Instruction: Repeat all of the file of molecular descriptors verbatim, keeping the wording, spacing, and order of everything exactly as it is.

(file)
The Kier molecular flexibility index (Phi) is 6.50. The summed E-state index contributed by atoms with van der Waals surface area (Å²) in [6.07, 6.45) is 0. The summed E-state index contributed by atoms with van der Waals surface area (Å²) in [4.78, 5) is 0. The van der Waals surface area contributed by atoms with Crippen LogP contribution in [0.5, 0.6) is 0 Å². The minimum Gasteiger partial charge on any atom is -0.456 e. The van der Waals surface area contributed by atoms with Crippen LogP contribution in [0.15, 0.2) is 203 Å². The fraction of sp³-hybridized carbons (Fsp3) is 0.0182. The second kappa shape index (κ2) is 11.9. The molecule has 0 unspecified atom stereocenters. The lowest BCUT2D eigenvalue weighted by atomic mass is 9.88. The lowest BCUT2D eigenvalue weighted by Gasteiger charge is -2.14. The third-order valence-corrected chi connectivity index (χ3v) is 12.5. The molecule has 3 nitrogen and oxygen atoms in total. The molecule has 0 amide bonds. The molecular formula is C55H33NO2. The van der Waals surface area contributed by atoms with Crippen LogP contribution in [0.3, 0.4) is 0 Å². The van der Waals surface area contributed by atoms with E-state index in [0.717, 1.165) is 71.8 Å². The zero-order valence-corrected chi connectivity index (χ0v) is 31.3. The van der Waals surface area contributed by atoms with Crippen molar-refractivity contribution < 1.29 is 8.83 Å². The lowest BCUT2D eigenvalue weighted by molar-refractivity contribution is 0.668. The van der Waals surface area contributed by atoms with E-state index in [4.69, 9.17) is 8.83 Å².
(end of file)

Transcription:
The Kier molecular flexibility index (Phi) is 6.50. The summed E-state index contributed by atoms with van der Waals surface area (Å²) in [6.07, 6.45) is 0. The summed E-state index contributed by atoms with van der Waals surface area (Å²) in [4.78, 5) is 0. The van der Waals surface area contributed by atoms with Crippen LogP contribution in [0.5, 0.6) is 0 Å². The minimum Gasteiger partial charge on any atom is -0.456 e. The van der Waals surface area contributed by atoms with Crippen LogP contribution in [0.15, 0.2) is 203 Å². The fraction of sp³-hybridized carbons (Fsp3) is 0.0182. The second kappa shape index (κ2) is 11.9. The molecule has 0 unspecified atom stereocenters. The lowest BCUT2D eigenvalue weighted by atomic mass is 9.88. The lowest BCUT2D eigenvalue weighted by Gasteiger charge is -2.14. The third-order valence-corrected chi connectivity index (χ3v) is 12.5. The molecule has 3 nitrogen and oxygen atoms in total. The molecule has 0 amide bonds. The molecular formula is C55H33NO2. The van der Waals surface area contributed by atoms with Crippen LogP contribution in [0.3, 0.4) is 0 Å². The van der Waals surface area contributed by atoms with E-state index in [0.717, 1.165) is 71.8 Å². The zero-order valence-corrected chi connectivity index (χ0v) is 31.3. The van der Waals surface area contributed by atoms with Crippen molar-refractivity contribution < 1.29 is 8.83 Å². The lowest BCUT2D eigenvalue weighted by molar-refractivity contribution is 0.668. The van der Waals surface area contributed by atoms with E-state index in [4.69, 9.17) is 8.83 Å².